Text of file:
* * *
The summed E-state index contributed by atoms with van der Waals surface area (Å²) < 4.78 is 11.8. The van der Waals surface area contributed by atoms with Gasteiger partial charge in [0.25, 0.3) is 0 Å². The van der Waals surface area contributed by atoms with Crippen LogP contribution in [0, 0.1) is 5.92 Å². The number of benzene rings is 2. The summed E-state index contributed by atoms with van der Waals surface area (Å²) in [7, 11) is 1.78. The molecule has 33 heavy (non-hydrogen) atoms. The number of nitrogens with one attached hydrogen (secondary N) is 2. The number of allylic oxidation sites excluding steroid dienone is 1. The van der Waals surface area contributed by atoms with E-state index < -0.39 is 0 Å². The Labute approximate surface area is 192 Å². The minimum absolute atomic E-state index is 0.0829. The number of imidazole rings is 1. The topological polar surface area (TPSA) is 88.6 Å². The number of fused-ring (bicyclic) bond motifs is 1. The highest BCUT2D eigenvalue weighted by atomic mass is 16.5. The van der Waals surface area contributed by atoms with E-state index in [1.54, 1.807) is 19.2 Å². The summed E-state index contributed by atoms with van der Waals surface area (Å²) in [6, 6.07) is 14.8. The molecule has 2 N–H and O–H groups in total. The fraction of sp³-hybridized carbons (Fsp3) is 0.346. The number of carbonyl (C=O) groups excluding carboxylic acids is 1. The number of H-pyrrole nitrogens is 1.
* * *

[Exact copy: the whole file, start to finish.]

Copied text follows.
The summed E-state index contributed by atoms with van der Waals surface area (Å²) < 4.78 is 11.8. The van der Waals surface area contributed by atoms with Gasteiger partial charge in [0.25, 0.3) is 0 Å². The van der Waals surface area contributed by atoms with Crippen LogP contribution in [0, 0.1) is 5.92 Å². The number of benzene rings is 2. The summed E-state index contributed by atoms with van der Waals surface area (Å²) in [7, 11) is 1.78. The molecule has 33 heavy (non-hydrogen) atoms. The number of nitrogens with one attached hydrogen (secondary N) is 2. The number of allylic oxidation sites excluding steroid dienone is 1. The van der Waals surface area contributed by atoms with E-state index < -0.39 is 0 Å². The Labute approximate surface area is 192 Å². The minimum absolute atomic E-state index is 0.0829. The number of imidazole rings is 1. The topological polar surface area (TPSA) is 88.6 Å². The number of fused-ring (bicyclic) bond motifs is 1. The highest BCUT2D eigenvalue weighted by atomic mass is 16.5. The van der Waals surface area contributed by atoms with E-state index in [1.54, 1.807) is 19.2 Å². The summed E-state index contributed by atoms with van der Waals surface area (Å²) in [6, 6.07) is 14.8. The molecule has 2 N–H and O–H groups in total. The fraction of sp³-hybridized carbons (Fsp3) is 0.346. The number of carbonyl (C=O) groups excluding carboxylic acids is 1. The number of H-pyrrole nitrogens is 1.